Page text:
Features: Preparation for Stage 2
St Justin, Marciac - France
Two weeks after arriving at Bruce and Jenny's, we are still here. Well, 3 actually, OK, I admit it 4, oh, I just can't lie, it's 5 weeks (by the time we actually left it was 8 weeks! - Neil). Where the weeks have gone, I do not know, but it might have something to do with Jenny's fabulous cooking, the spectacular views of the Pyrenees and oh, did I mention the wine?
We have actually been very busy, updating the web-site and making numerous alterations to Bumble. Our travels so far have thrown up a whole list of things that needed to be changed and we have set about making the revisions. This really is the last time we can concentrate fully on Bumble in a secure area with all the tools to hand and we want to get it right before we head off. No parents to run back to on our next leg. Also, as we are so behind our original schedule, we have had to wait for the rainy season in Sudan to subside, so there was no point in racing through only to have to wait to enter Sudan.
The alterations we have made, should make life a little easier for us and include the following:
· Insulated engine cover, courtesy of Jenny - with the engine positioned smack bang in the middle of the driver and passenger seats, there is an unbearable amount of heat generated. It gets so hot at times; I am convinced you could cook a 3 course meal on it! With the new insulated cover, temperatures up front should be a lot more clement.
· Insulated floor - once again, a real heat generator. Chaka spends a lot of time perched on top of the fridge, holding on for grim life, as the floor becomes too hot to walk on. With the new insulated floor, it should not only keep the heat out whilst driving, but also keep the heat in when temperatures drop at night.
· Sink - when we started the expedition, we made the decision not to have a sink and to see how we got on. Washing cups, plates, saucepans etc is usually done in the washing up bowl after each meal, but there are times when you have a coffee and want to quickly rinse the cup out afterwards. Also, there are the occasions when you want to rinse your hands or indeed each morning and night when you clean your teeth. Rather than opening the door and spitting your toothpaste out, in the hope that nobody is walking past at the time, the sink once again comes into its own. It was actually a dog bowl to start off with and Neil got a very strange look when he took it into a mobile home dealership to try to get a plug for it. The assistant said, 'but it's a dog bowl', as if we hadn't noticed. Anyway, Neil built a fabulous cabinet to house the 'dog bowl' and it is now our sink and quite superb it is too!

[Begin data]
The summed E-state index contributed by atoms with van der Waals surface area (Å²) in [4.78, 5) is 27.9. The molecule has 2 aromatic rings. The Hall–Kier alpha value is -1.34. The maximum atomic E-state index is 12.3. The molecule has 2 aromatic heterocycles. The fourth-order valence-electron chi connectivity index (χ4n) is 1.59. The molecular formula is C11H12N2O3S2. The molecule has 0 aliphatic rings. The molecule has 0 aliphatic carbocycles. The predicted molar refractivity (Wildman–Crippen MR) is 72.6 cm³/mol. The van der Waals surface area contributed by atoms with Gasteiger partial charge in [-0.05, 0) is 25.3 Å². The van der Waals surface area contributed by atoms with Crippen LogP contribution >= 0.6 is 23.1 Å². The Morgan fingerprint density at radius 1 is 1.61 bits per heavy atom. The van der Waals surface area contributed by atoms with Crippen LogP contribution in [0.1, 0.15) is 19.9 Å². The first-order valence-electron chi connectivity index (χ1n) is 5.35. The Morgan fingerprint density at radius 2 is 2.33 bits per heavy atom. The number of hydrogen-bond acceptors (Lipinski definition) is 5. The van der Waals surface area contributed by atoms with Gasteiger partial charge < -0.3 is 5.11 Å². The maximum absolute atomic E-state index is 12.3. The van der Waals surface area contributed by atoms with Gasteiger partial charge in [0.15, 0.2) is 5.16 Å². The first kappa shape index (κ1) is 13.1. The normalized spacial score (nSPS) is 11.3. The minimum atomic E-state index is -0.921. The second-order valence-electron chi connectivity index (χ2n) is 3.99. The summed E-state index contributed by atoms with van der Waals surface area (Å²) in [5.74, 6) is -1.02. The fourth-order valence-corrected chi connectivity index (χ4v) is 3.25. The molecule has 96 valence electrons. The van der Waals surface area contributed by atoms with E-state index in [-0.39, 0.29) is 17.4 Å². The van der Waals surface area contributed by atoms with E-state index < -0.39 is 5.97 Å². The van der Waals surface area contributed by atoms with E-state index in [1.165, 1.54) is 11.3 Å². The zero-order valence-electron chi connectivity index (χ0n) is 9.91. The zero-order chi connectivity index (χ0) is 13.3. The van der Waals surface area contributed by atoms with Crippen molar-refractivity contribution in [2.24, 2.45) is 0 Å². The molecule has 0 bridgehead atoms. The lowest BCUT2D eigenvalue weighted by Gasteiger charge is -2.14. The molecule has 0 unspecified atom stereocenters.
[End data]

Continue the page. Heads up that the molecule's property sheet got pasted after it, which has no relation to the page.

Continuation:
· Racking to house our storage boxes - we have taken Zarga aluminium storage boxes with us for spares, clothes, etc and originally they had to be lifted in and out over a 2 inch bar whenever we needed something. We found this to be a pretty laborious task as when full, they are extremely heavy. We also wanted to make more use of the space above the boxes rather than pile bits and pieces on top using bungee straps to hold them in place. This was not satisfactory at all as over rough ground everything moves around and poor old Chaka would suddenly find a camping chair land on top of him as we rounded a sharp bend. Everything was beginning to look a bit cluttered, which is the last thing you need when living in a confined space. One thing we have learned is that everything must have a home, otherwise chaos reigns and tempers flare. Neil has devised a great form of racking which not only allows us to slide the storage boxes in and out but we also now have a shelf, which will allow us to be a lot more organised and a drawer for odds and ends.
· Mechanical & Electrical
· Leaking brake master cylinder.
· Fit spotlights for night driving
· Mount more oil coolers and fan for the automatic gearbox
· Install accessible fuse for air-conditioning
· Install separate relays and fuses for oil cooler fans and spotlights.
· Install a power socket for the fridge.
· Improve security and strength of spare wheel carrier on the rear
· Provide security point for bridging ladders on the roof
· Make security bars with mosquito nets so we can sleep with the front windows open
· Make secure stowage for High lift jack
· Improve water tank filler hose location
· Re-install arctic heater and fan
· Move socket for winch control
· Secure plumbing
………and probably lots more little jobs I have forgotten to mention.
Lots of grinding…
..late into the night.
Then came precision welding…..
…until the sun went down….
The only thing missing now is a pop-up roof - it really hurts your back bending down all the time - but I think we will have to wait for that addition.
In Morocco and Europe we have been asked continuously what we were doing, so to overcome the language barrier hieroglyphics were in order. To promote their enabled campaign Leonard Cheshire used the universal Disabled logo with the addition of a key, armed with a can of orange paint and a tin of black Hammerite we set about recreating the same………
And to illustrate the route, Sue drew a map of Africa onto each front door……..
This was an idea used by the Land Rover FC101 expedition in 1975, titled 'The Longest Beach in the World', driving the width of the Sahara from West to East.
People now expect wheelchairs to exit from the side door and think we are from Africa, nearly!
It seems quite a long time since we started out on our trip and I am sure some of you would like a brief summary of where we stand vis a vis the Cheshire Homes we have/will be visiting.
The Homes visited so far are:
Cheshire Home City, Country